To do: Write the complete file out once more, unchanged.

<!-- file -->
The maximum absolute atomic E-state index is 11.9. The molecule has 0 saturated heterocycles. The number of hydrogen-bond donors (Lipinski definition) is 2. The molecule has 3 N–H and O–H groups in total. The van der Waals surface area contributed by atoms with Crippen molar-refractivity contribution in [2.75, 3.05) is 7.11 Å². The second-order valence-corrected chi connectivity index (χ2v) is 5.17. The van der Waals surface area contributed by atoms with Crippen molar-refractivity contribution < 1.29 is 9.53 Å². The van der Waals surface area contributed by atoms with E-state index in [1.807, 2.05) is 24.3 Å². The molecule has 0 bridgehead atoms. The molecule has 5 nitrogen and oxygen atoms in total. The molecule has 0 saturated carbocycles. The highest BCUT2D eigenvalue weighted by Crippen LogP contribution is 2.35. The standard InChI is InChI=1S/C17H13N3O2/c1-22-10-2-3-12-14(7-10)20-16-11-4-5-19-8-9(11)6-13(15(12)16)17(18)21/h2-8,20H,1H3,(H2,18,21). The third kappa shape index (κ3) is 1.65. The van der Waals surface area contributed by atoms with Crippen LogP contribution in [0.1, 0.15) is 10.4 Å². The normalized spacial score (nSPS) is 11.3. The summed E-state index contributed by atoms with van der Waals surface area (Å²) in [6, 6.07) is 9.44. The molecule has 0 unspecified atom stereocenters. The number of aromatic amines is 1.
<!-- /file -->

The maximum absolute atomic E-state index is 11.9. The molecule has 0 saturated heterocycles. The number of hydrogen-bond donors (Lipinski definition) is 2. The molecule has 3 N–H and O–H groups in total. The van der Waals surface area contributed by atoms with Crippen molar-refractivity contribution in [2.75, 3.05) is 7.11 Å². The second-order valence-corrected chi connectivity index (χ2v) is 5.17. The van der Waals surface area contributed by atoms with Crippen molar-refractivity contribution < 1.29 is 9.53 Å². The van der Waals surface area contributed by atoms with E-state index in [1.807, 2.05) is 24.3 Å². The molecule has 0 bridgehead atoms. The molecule has 5 nitrogen and oxygen atoms in total. The molecule has 0 saturated carbocycles. The highest BCUT2D eigenvalue weighted by Crippen LogP contribution is 2.35. The standard InChI is InChI=1S/C17H13N3O2/c1-22-10-2-3-12-14(7-10)20-16-11-4-5-19-8-9(11)6-13(15(12)16)17(18)21/h2-8,20H,1H3,(H2,18,21). The third kappa shape index (κ3) is 1.65. The van der Waals surface area contributed by atoms with Crippen LogP contribution in [0.1, 0.15) is 10.4 Å². The normalized spacial score (nSPS) is 11.3. The summed E-state index contributed by atoms with van der Waals surface area (Å²) in [6, 6.07) is 9.44. The molecule has 0 unspecified atom stereocenters. The number of aromatic amines is 1.